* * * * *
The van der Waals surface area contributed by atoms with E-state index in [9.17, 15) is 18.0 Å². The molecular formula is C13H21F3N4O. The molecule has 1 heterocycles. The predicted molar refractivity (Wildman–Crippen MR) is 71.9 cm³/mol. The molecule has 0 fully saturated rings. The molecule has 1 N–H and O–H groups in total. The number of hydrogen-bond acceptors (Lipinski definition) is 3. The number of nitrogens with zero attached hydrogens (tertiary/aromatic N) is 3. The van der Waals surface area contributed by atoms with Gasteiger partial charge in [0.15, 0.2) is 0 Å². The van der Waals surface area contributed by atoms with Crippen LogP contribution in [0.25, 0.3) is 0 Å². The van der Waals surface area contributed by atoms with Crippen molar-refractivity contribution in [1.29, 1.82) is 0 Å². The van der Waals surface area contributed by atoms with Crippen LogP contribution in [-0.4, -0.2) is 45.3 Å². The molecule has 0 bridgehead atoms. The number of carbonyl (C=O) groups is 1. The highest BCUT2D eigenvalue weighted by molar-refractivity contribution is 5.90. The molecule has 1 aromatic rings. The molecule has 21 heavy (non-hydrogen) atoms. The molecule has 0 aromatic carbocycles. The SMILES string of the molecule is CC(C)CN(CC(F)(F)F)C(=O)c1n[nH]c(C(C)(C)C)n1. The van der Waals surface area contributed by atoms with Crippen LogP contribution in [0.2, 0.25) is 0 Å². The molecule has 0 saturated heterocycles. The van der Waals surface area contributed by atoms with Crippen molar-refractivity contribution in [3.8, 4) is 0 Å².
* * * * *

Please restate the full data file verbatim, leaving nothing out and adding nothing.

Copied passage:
The van der Waals surface area contributed by atoms with E-state index in [9.17, 15) is 18.0 Å². The molecular formula is C13H21F3N4O. The molecule has 1 heterocycles. The predicted molar refractivity (Wildman–Crippen MR) is 71.9 cm³/mol. The molecule has 0 fully saturated rings. The molecule has 1 N–H and O–H groups in total. The number of hydrogen-bond acceptors (Lipinski definition) is 3. The number of nitrogens with zero attached hydrogens (tertiary/aromatic N) is 3. The van der Waals surface area contributed by atoms with Gasteiger partial charge in [0.15, 0.2) is 0 Å². The van der Waals surface area contributed by atoms with Crippen LogP contribution in [0.25, 0.3) is 0 Å². The van der Waals surface area contributed by atoms with Crippen molar-refractivity contribution in [1.29, 1.82) is 0 Å². The van der Waals surface area contributed by atoms with Crippen LogP contribution in [-0.4, -0.2) is 45.3 Å². The molecule has 0 bridgehead atoms. The number of carbonyl (C=O) groups is 1. The highest BCUT2D eigenvalue weighted by molar-refractivity contribution is 5.90. The molecule has 1 aromatic rings. The molecule has 21 heavy (non-hydrogen) atoms. The molecule has 0 aromatic carbocycles. The SMILES string of the molecule is CC(C)CN(CC(F)(F)F)C(=O)c1n[nH]c(C(C)(C)C)n1. The van der Waals surface area contributed by atoms with Crippen LogP contribution in [0.2, 0.25) is 0 Å². The molecule has 0 saturated heterocycles. The van der Waals surface area contributed by atoms with Crippen molar-refractivity contribution in [3.8, 4) is 0 Å².